| Mirza Kermani|| 1896, Tehran, Iran|
| Naser al‑Din Shah Qajar, Mozaffar ad‑Din Shah Qajar, Malek Jahan Khanom, Mohammad Shah Qajar|Mirza Reza Kermani Wikipedia
Mirza Reza Kermani (in Persian: میرزارضا کرمانی), born in Kerman, Iran and died on August 10, 1896 in Tehran, was an adherent of Jamal al-Din al-Afghani and an Iranian revolutionary who assassinated the Shah of Persia Nasser-al-Din.
He and other followers of al-Afghani were demanding that the Qajar dynasty rule Iran justly. After al-Afghani was expelled from Iran by the Qajars, Kermani began to openly and publicly criticize Qajar officials. Eventually Kermani was imprisoned, his wife divorced him, and his son was made into a servant.
On April 30, 1896, Kermani assassinated Nasser-al-Din Shah in the Shah Abdol Azim shrine. According to Professor Nahid Pirnazar at UCLA, he is reported to have said "I had a chance to kill him (the Shah) before, but I didn't because the Jews were celebrating their picnic after the 8th day of Passover. I did not want the Jews to be accused of killing the Shah." It is said that the revolver used to assassinate him was old and rusty, and had he worn a thicker overcoat, or been shot from a longer range, he would have survived the attempt on his life. Shortly before dying the Shah is reported to have said, "I will rule you differently if I survive!"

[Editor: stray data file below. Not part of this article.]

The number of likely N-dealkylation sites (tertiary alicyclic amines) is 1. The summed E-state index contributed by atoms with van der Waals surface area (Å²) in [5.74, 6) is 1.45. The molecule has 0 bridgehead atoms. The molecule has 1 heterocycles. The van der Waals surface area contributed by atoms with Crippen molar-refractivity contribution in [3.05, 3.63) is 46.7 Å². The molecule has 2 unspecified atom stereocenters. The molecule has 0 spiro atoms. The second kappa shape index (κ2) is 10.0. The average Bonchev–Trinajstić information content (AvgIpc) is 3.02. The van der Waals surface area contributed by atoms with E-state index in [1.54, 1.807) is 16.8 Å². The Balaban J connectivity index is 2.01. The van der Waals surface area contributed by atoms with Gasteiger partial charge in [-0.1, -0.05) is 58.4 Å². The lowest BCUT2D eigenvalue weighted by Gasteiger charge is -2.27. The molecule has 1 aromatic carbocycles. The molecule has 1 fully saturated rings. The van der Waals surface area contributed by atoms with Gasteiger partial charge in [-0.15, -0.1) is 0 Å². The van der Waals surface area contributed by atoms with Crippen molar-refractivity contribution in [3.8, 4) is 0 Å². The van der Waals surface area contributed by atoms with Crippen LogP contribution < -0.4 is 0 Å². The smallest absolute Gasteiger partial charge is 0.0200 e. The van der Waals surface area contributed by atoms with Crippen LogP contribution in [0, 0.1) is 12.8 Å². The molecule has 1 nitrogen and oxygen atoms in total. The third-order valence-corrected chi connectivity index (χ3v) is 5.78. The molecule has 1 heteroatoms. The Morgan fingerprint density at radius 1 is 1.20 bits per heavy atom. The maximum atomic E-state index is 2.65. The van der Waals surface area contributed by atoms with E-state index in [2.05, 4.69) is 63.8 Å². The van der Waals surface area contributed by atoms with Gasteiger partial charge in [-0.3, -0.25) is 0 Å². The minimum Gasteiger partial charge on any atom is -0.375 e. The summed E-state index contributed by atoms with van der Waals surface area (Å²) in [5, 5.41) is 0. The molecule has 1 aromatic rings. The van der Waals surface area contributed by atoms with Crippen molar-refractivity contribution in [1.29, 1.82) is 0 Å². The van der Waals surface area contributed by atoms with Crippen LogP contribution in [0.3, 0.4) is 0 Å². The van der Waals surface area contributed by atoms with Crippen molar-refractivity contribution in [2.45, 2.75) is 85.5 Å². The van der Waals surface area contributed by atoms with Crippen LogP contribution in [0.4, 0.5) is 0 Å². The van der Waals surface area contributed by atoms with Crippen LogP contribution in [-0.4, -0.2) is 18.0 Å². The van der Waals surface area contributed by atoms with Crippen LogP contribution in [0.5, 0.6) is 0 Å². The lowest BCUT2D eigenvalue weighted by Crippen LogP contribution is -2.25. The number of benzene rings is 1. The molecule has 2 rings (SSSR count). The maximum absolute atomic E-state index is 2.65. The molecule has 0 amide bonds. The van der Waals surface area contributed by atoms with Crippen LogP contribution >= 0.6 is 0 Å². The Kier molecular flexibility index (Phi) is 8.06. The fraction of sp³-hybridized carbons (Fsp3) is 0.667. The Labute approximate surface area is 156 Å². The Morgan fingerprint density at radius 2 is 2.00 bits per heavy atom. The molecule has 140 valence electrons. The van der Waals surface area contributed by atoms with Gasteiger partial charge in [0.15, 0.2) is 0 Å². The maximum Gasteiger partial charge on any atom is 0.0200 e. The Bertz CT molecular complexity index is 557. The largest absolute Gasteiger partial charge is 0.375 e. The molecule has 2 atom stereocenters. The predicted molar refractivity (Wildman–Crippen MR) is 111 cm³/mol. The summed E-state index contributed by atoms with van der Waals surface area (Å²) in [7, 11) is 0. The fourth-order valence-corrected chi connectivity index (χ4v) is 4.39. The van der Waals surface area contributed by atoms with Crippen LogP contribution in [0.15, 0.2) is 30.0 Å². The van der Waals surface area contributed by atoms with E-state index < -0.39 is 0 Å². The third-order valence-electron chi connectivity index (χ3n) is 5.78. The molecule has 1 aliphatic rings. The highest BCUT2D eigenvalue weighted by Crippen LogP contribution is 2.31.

After killing the Shah, Mirza Reza Kermani escaped towards the border of the Ottoman Empire. Nasser-al-Din's successor Mozaffar-al-din Shah sent a detachment of troops on camels to find Mirza Reza Kermani to avenge his father's death. He was captured at the Ottoman border. After months of interrogation, Kermani was executed by hanging on August 10, 1896 in order to be used as an example.
Kermani's assassination of Nasser-al-Din Shah and the subsequent execution marked a turning point in Iranian political thought that would ultimately lead to the Iranian Constitutional Revolution during Mozzafar-al-Din Shah's turbulent reign; the Constitutional Revolution was the first major democratic movement in the modern Middle East, although it was preceded by the First Constitutional Era (1876–78) in the neighboring Ottoman Empire.